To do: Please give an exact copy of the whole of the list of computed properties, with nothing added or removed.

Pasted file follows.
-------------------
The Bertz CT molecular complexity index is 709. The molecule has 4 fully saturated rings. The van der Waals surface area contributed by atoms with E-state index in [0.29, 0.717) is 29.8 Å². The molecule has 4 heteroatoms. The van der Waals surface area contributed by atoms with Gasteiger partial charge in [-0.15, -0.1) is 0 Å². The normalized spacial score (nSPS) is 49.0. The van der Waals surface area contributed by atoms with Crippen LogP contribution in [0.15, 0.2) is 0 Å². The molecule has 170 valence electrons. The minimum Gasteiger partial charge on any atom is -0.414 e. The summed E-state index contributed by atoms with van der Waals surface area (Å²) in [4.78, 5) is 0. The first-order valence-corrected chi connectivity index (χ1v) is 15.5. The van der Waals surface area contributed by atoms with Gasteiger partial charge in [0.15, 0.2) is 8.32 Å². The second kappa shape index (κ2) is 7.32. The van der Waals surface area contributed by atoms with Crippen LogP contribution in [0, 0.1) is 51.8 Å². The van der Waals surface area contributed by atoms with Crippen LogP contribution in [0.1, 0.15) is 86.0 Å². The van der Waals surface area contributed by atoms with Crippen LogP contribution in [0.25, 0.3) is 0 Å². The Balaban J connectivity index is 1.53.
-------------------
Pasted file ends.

The Bertz CT molecular complexity index is 709. The molecule has 4 fully saturated rings. The van der Waals surface area contributed by atoms with E-state index in [0.29, 0.717) is 29.8 Å². The molecule has 4 heteroatoms. The van der Waals surface area contributed by atoms with Gasteiger partial charge in [-0.15, -0.1) is 0 Å². The normalized spacial score (nSPS) is 49.0. The van der Waals surface area contributed by atoms with Crippen LogP contribution in [0.15, 0.2) is 0 Å². The molecule has 170 valence electrons. The minimum Gasteiger partial charge on any atom is -0.414 e. The summed E-state index contributed by atoms with van der Waals surface area (Å²) in [4.78, 5) is 0. The first-order valence-corrected chi connectivity index (χ1v) is 15.5. The van der Waals surface area contributed by atoms with Gasteiger partial charge in [0.15, 0.2) is 8.32 Å². The second kappa shape index (κ2) is 7.32. The van der Waals surface area contributed by atoms with Crippen LogP contribution in [0, 0.1) is 51.8 Å². The van der Waals surface area contributed by atoms with Crippen LogP contribution in [0.1, 0.15) is 86.0 Å². The van der Waals surface area contributed by atoms with Crippen LogP contribution in [0.25, 0.3) is 0 Å². The Balaban J connectivity index is 1.53.